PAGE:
A better understanding of the flow of sand and oil into slotted horizontal well liners is important for both thermal and non-thermal heavy oil production.

The objective of this study was to investigate the structures that might form in, and around a slot when sand production stops and to relate the development of these structures to the porosity and therefore, permeability increases within the sand pack. The parameters studied were: slot size, sand morphology and grain size distribution. Sand production experiments were carried out in a physical model using slotted plates of different sizes. Thin section analysis and X-ray computed tomography (CT) techniques were used to observe sand packs immobilized with epoxy resin after sand production took place.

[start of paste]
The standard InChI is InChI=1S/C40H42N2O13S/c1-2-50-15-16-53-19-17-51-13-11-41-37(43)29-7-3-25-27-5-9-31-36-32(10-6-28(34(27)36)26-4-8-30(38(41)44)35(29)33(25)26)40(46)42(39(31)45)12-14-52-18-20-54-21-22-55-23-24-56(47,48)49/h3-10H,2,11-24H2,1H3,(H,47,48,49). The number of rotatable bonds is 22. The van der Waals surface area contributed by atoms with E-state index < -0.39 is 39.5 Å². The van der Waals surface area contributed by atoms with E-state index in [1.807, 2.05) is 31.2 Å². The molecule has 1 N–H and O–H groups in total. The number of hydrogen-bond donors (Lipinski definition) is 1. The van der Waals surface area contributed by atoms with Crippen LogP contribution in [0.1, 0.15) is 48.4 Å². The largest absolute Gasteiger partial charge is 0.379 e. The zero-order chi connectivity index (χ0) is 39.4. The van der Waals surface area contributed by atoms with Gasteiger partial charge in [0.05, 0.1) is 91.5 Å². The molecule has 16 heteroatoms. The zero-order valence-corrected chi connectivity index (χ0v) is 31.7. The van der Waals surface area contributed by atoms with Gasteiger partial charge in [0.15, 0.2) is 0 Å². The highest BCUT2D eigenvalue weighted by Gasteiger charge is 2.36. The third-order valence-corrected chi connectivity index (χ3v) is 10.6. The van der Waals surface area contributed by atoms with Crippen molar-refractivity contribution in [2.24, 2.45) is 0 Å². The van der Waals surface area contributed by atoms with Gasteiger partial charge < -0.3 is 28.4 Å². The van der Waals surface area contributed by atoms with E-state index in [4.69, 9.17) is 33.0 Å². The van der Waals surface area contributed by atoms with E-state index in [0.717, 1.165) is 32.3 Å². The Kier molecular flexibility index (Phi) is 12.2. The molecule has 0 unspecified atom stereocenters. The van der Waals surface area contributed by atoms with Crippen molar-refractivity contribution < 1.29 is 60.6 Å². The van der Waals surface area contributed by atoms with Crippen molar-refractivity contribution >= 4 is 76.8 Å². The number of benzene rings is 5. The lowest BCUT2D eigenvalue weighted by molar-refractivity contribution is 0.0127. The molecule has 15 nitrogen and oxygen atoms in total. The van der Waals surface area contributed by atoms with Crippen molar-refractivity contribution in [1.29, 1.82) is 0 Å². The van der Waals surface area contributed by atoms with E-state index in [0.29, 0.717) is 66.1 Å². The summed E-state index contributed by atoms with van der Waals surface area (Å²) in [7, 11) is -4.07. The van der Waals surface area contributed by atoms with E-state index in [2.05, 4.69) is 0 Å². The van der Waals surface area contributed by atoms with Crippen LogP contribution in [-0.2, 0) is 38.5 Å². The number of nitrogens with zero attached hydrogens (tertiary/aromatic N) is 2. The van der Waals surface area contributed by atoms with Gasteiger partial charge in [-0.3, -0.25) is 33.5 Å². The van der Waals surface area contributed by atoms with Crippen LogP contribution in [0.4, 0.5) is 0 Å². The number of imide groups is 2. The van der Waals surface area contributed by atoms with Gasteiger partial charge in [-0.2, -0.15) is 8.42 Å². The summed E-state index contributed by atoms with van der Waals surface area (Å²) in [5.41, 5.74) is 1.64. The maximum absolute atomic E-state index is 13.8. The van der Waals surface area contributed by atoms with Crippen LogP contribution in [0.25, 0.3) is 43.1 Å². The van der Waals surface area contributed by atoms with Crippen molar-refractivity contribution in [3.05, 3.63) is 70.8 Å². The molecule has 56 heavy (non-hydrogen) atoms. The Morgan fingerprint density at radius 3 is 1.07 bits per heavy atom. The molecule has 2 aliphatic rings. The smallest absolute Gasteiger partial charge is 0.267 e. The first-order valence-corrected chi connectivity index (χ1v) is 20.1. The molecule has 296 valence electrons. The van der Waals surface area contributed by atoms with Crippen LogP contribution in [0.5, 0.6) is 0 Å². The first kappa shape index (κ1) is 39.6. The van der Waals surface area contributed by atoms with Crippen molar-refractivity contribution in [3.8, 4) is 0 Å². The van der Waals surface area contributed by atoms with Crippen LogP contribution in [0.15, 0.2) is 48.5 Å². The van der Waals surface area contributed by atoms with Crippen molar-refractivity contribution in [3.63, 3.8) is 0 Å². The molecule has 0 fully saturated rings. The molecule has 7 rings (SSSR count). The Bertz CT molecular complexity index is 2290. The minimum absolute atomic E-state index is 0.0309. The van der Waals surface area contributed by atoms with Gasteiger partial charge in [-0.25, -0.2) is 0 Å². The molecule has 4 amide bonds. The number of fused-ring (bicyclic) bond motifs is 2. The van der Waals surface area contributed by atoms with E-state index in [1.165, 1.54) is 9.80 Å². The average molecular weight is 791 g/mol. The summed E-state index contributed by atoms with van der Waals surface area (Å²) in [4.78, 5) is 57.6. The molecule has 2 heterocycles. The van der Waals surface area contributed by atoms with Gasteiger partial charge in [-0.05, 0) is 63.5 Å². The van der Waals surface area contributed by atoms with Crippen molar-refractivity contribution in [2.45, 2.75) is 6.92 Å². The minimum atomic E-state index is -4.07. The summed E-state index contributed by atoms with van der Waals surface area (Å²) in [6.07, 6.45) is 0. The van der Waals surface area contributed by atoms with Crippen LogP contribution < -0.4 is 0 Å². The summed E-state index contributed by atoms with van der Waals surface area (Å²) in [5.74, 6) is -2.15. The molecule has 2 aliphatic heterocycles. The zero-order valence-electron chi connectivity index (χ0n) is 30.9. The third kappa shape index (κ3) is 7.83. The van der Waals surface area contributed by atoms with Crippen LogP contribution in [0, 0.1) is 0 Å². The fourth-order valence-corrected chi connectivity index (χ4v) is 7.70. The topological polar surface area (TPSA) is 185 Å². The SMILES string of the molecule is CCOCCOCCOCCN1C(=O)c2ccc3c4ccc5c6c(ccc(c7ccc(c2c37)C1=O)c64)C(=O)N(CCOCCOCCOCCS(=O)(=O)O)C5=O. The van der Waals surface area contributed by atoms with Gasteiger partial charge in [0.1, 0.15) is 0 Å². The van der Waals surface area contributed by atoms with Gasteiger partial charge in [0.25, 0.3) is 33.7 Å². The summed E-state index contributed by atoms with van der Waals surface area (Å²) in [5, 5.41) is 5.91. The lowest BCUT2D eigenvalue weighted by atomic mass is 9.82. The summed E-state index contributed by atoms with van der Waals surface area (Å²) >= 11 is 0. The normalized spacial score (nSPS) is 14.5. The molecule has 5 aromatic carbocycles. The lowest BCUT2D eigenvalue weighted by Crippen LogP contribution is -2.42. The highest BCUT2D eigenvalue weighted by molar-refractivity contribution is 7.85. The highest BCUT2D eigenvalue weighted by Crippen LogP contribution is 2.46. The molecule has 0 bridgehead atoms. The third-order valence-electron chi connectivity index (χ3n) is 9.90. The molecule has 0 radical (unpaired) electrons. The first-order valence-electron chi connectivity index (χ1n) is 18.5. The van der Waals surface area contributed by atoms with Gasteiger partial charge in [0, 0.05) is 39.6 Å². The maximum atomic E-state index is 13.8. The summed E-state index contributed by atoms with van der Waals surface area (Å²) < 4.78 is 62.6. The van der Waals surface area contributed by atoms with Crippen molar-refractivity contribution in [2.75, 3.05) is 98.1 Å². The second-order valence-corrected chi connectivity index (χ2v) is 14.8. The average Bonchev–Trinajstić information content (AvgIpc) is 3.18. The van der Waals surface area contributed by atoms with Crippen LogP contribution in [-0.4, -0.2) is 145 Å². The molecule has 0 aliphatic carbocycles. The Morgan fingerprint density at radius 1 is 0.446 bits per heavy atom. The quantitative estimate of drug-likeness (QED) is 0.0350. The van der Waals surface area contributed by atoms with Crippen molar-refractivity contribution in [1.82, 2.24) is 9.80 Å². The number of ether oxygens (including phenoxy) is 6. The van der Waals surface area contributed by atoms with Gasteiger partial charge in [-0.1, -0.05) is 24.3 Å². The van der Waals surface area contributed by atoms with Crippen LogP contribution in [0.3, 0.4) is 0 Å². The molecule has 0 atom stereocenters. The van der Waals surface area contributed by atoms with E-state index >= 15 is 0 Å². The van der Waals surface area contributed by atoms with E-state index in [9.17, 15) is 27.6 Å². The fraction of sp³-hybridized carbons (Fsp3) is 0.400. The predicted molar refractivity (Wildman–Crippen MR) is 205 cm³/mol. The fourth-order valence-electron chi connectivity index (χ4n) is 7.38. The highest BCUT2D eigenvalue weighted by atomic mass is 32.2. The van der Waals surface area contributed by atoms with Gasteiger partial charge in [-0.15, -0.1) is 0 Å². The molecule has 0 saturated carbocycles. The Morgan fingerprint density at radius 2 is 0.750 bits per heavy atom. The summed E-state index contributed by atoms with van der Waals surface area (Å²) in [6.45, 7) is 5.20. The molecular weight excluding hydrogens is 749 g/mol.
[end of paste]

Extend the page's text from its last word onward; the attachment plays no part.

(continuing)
The results suggest that sand production through the slots can be controlled, depending more on grain sorting than on the morphology of the grains or its average diameter. For a given sand type, sand production behaviour was strongly influenced by the arrangements of the sand grains observed in the vicinity of the slot, including the formation of sand bridges, arches, or plugs. X-ray CT images showed that non-uniform porosity increases occurred in the pack, specifically in the area near the slot, when sand production took place. The porosity increases were less significant away from the slot. The magnitude of this increase was observed to depend on the quantity of sand produced and on the morphology of the sand. Good agreement was found in terms of porosity change between the thin-section observations and the CT scanned images taken of the core before thin-section preparation.

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